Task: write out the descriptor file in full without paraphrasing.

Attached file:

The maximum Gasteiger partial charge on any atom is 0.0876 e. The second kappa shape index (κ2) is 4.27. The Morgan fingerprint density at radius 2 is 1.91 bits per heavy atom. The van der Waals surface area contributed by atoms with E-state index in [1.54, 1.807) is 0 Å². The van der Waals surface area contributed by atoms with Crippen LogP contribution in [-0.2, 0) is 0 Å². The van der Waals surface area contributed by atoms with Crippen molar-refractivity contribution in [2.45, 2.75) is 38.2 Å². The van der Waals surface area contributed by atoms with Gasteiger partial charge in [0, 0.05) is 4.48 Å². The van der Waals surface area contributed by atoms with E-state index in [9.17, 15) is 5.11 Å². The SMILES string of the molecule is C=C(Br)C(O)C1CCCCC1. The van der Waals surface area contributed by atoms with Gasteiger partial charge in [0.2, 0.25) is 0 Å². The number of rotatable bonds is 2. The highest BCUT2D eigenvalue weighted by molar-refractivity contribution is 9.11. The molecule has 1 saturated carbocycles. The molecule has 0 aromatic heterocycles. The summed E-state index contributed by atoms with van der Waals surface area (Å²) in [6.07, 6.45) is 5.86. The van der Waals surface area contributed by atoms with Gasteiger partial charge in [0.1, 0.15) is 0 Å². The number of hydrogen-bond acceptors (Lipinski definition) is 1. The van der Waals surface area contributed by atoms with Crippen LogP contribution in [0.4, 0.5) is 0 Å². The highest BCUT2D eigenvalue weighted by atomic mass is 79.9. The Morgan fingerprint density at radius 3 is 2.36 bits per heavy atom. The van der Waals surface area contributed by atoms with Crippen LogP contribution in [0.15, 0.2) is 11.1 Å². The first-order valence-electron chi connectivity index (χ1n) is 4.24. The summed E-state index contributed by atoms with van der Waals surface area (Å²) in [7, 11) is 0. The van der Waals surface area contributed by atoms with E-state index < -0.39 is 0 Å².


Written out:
The maximum Gasteiger partial charge on any atom is 0.0876 e. The second kappa shape index (κ2) is 4.27. The Morgan fingerprint density at radius 2 is 1.91 bits per heavy atom. The van der Waals surface area contributed by atoms with E-state index in [1.54, 1.807) is 0 Å². The van der Waals surface area contributed by atoms with Crippen LogP contribution in [-0.2, 0) is 0 Å². The van der Waals surface area contributed by atoms with Crippen molar-refractivity contribution in [2.45, 2.75) is 38.2 Å². The van der Waals surface area contributed by atoms with Gasteiger partial charge in [0, 0.05) is 4.48 Å². The van der Waals surface area contributed by atoms with E-state index in [9.17, 15) is 5.11 Å². The SMILES string of the molecule is C=C(Br)C(O)C1CCCCC1. The van der Waals surface area contributed by atoms with Gasteiger partial charge in [0.2, 0.25) is 0 Å². The number of rotatable bonds is 2. The highest BCUT2D eigenvalue weighted by molar-refractivity contribution is 9.11. The molecule has 1 saturated carbocycles. The molecule has 0 aromatic heterocycles. The summed E-state index contributed by atoms with van der Waals surface area (Å²) in [6.07, 6.45) is 5.86. The van der Waals surface area contributed by atoms with Gasteiger partial charge in [0.1, 0.15) is 0 Å². The number of hydrogen-bond acceptors (Lipinski definition) is 1. The van der Waals surface area contributed by atoms with Crippen LogP contribution in [0.4, 0.5) is 0 Å². The highest BCUT2D eigenvalue weighted by atomic mass is 79.9. The Morgan fingerprint density at radius 3 is 2.36 bits per heavy atom. The van der Waals surface area contributed by atoms with Crippen LogP contribution in [0.15, 0.2) is 11.1 Å². The first-order valence-electron chi connectivity index (χ1n) is 4.24. The summed E-state index contributed by atoms with van der Waals surface area (Å²) in [7, 11) is 0. The van der Waals surface area contributed by atoms with E-state index < -0.39 is 0 Å².